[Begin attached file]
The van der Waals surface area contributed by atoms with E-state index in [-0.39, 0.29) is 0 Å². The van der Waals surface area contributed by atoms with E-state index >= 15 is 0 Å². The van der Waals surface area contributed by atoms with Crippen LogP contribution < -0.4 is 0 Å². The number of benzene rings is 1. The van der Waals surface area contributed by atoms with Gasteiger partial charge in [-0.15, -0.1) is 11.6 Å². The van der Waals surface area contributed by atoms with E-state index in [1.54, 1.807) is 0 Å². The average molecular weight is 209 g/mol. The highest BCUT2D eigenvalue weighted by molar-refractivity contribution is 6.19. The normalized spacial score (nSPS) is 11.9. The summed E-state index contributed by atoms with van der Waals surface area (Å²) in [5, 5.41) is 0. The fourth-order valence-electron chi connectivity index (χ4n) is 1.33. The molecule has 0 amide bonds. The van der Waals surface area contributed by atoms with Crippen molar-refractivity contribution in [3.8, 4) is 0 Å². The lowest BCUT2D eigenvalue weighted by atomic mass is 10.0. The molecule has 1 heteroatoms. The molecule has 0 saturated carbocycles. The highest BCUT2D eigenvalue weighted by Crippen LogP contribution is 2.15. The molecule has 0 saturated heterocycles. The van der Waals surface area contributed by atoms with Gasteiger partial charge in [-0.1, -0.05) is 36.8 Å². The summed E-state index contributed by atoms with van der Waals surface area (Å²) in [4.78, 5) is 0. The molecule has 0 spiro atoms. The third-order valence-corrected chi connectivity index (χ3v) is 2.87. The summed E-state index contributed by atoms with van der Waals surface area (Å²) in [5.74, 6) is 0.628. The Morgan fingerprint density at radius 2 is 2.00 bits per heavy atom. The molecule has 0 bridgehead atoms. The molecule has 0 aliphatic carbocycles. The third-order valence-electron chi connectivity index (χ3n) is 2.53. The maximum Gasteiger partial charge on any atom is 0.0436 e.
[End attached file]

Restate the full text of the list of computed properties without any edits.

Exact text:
The van der Waals surface area contributed by atoms with E-state index in [-0.39, 0.29) is 0 Å². The van der Waals surface area contributed by atoms with E-state index >= 15 is 0 Å². The van der Waals surface area contributed by atoms with Crippen LogP contribution < -0.4 is 0 Å². The number of benzene rings is 1. The van der Waals surface area contributed by atoms with Gasteiger partial charge in [-0.15, -0.1) is 11.6 Å². The van der Waals surface area contributed by atoms with E-state index in [1.54, 1.807) is 0 Å². The average molecular weight is 209 g/mol. The highest BCUT2D eigenvalue weighted by molar-refractivity contribution is 6.19. The normalized spacial score (nSPS) is 11.9. The summed E-state index contributed by atoms with van der Waals surface area (Å²) in [5, 5.41) is 0. The fourth-order valence-electron chi connectivity index (χ4n) is 1.33. The molecule has 0 amide bonds. The van der Waals surface area contributed by atoms with Crippen molar-refractivity contribution in [3.8, 4) is 0 Å². The lowest BCUT2D eigenvalue weighted by atomic mass is 10.0. The molecule has 1 heteroatoms. The molecule has 0 saturated carbocycles. The highest BCUT2D eigenvalue weighted by Crippen LogP contribution is 2.15. The molecule has 0 saturated heterocycles. The van der Waals surface area contributed by atoms with Gasteiger partial charge in [-0.1, -0.05) is 36.8 Å². The summed E-state index contributed by atoms with van der Waals surface area (Å²) in [4.78, 5) is 0. The molecule has 0 spiro atoms. The third-order valence-corrected chi connectivity index (χ3v) is 2.87. The summed E-state index contributed by atoms with van der Waals surface area (Å²) in [5.74, 6) is 0.628. The Morgan fingerprint density at radius 2 is 2.00 bits per heavy atom. The molecule has 0 bridgehead atoms. The molecule has 0 aliphatic carbocycles. The third-order valence-electron chi connectivity index (χ3n) is 2.53. The maximum Gasteiger partial charge on any atom is 0.0436 e.